Design flaws in everyday experiences
When I think of creating great experiences, I think of two primary things: 1) Disney rides and 2) the concept of the not-so-big house.
In both cases, we see the drive to create experiences that aren’t just acceptable but that are vastly superior. These experiences consider not only functional aspects but also the sensory connections. Let’s take a closer look.
Compare a ride/attraction at a Disney theme park to any ol’ ride at an amusement park. The Disney ride almost certainly starts the ride experience at the very beginning of the queue. At an amusement park, you are lucky to get some loose theme with the ride which translates to maybe a color scheme that you start to see at the beginning of the queue for the ride. There is no storytelling here like a Disney ride would have. Disney focuses on the overall experience. I think they also see a “design flaw” in the ride experience. They know their customers don’t like to wait in line…that just stinks. But to start telling the story, engage the customer, and start that ride experience from the very moment their customers get in line, well that solves that “waiting” flaw and spins it into an overall positive experience from start to finish. Think about it…how often have you stood in line for a roller coaster for like 2 hrs…sometimes in the heat around smelly and loud people, and then when you finally get on the ride, it’s over in 2 1/2 minutes! Now really, was that a good experience? If it wasn’t for the endorphines powering you past all that miserable waiting you did, you’d have to say it wasn’t worth it. But a Disney ride attempts to completely eliminate any misery of the wait by throwing you into the experience at the get-go so that your ride experience seems more lasting and fulfilling. For a Disney ride, it doesn’t stop there…I mean I could go on more about the ride itself and the thoughtfulness and detail that goes into that part of the experience, but I’ll save that for later.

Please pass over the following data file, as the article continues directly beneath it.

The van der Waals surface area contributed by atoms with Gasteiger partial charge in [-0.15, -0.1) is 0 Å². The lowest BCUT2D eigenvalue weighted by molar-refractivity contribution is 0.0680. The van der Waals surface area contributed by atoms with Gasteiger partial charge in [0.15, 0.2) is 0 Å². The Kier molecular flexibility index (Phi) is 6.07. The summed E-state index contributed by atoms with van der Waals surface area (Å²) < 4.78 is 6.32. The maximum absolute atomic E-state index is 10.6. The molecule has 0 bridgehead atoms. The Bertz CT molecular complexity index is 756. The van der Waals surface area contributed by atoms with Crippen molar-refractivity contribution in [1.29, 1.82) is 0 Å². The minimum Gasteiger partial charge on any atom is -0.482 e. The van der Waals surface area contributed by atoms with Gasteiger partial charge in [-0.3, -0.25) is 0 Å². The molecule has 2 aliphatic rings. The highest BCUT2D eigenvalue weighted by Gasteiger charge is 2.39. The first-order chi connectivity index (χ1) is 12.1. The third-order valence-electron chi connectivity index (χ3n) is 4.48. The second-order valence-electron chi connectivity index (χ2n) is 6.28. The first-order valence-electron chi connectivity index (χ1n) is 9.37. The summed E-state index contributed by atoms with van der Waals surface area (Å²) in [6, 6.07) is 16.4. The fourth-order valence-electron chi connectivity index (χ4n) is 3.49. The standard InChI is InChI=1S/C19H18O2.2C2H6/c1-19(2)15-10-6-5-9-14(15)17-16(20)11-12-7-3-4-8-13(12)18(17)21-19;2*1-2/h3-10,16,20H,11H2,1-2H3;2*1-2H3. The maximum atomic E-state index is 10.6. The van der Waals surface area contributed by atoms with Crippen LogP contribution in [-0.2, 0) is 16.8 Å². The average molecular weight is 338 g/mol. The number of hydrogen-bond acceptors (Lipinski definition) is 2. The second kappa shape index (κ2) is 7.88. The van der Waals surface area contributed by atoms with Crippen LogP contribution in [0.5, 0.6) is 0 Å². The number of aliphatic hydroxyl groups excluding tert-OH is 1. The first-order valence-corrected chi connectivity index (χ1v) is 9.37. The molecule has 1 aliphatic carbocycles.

Not so big house
Some of you may have heard of the Not So Big House concept. I strongly believe that this has existed in architecture for quite some time–Frank Lloyd Wright had to have played a big part here in standardizing this concept in his designs–though it was Sarah Susanka who championed the concept and coined the “not-so-big” approach to architecting and designing a home. She challenges the concept of the cookie-cutter home or the McMansion. She suggests designing a home around your lifestyle and family needs and to de-emphasis square footage so that you can maximize quality of construction and living. She’s all about defining an everyday living experience that you can truly enjoy rather than creating a big home with wasted space and poor construction just because folks think they need large homes to house their large families. In the end, the McMansion suffers from character, craftsmanship, and comfort which overall represents a pretty poor living experience. To the defense of those who live in McMansions, developers tend to buy up land and then build as many McMansions on the land as cheaply as possible to maximize profits. Folks looking to buy homes in competitive housing markets often have no choice but to buy into a McMansion because they are unable to find an older home (and perhaps one that is close to work) that provides comparable specs as the McMansions do. So there’s more going on here socially, but I really just wanted to use McMansions to show the contrast in a living experience.